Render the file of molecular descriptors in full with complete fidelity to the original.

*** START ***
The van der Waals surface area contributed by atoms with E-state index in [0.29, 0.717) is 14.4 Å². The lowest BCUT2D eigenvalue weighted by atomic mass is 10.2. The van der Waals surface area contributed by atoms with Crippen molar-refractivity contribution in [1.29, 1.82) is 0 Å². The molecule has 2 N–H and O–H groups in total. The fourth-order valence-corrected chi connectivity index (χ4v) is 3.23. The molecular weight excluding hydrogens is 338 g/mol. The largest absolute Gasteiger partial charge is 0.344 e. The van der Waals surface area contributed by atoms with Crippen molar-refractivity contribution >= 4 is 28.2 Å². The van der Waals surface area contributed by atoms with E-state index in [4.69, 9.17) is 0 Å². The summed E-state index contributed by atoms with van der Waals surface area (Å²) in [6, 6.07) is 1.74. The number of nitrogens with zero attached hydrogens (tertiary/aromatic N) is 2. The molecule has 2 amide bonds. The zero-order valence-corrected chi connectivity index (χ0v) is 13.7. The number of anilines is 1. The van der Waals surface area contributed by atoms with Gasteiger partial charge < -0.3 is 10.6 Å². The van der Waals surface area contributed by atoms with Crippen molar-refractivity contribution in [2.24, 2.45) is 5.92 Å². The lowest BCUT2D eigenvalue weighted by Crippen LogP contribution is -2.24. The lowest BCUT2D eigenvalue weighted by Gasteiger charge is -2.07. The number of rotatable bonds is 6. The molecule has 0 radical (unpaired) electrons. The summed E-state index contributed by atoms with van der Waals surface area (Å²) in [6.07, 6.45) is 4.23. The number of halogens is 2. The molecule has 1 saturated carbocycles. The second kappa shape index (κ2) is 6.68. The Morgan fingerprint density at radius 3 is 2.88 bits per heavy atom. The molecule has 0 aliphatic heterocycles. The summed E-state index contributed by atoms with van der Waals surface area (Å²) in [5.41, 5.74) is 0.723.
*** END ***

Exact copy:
The van der Waals surface area contributed by atoms with E-state index in [0.29, 0.717) is 14.4 Å². The lowest BCUT2D eigenvalue weighted by atomic mass is 10.2. The van der Waals surface area contributed by atoms with Crippen molar-refractivity contribution in [1.29, 1.82) is 0 Å². The molecule has 2 N–H and O–H groups in total. The fourth-order valence-corrected chi connectivity index (χ4v) is 3.23. The molecular weight excluding hydrogens is 338 g/mol. The largest absolute Gasteiger partial charge is 0.344 e. The van der Waals surface area contributed by atoms with Crippen molar-refractivity contribution >= 4 is 28.2 Å². The van der Waals surface area contributed by atoms with E-state index in [4.69, 9.17) is 0 Å². The summed E-state index contributed by atoms with van der Waals surface area (Å²) in [6, 6.07) is 1.74. The number of nitrogens with zero attached hydrogens (tertiary/aromatic N) is 2. The molecule has 2 amide bonds. The zero-order valence-corrected chi connectivity index (χ0v) is 13.7. The number of anilines is 1. The van der Waals surface area contributed by atoms with Gasteiger partial charge < -0.3 is 10.6 Å². The van der Waals surface area contributed by atoms with Crippen molar-refractivity contribution in [2.24, 2.45) is 5.92 Å². The lowest BCUT2D eigenvalue weighted by Crippen LogP contribution is -2.24. The lowest BCUT2D eigenvalue weighted by Gasteiger charge is -2.07. The number of rotatable bonds is 6. The molecule has 0 radical (unpaired) electrons. The summed E-state index contributed by atoms with van der Waals surface area (Å²) in [6.07, 6.45) is 4.23. The number of halogens is 2. The molecule has 1 saturated carbocycles. The second kappa shape index (κ2) is 6.68. The Morgan fingerprint density at radius 3 is 2.88 bits per heavy atom. The molecule has 0 aliphatic heterocycles. The summed E-state index contributed by atoms with van der Waals surface area (Å²) in [5.41, 5.74) is 0.723.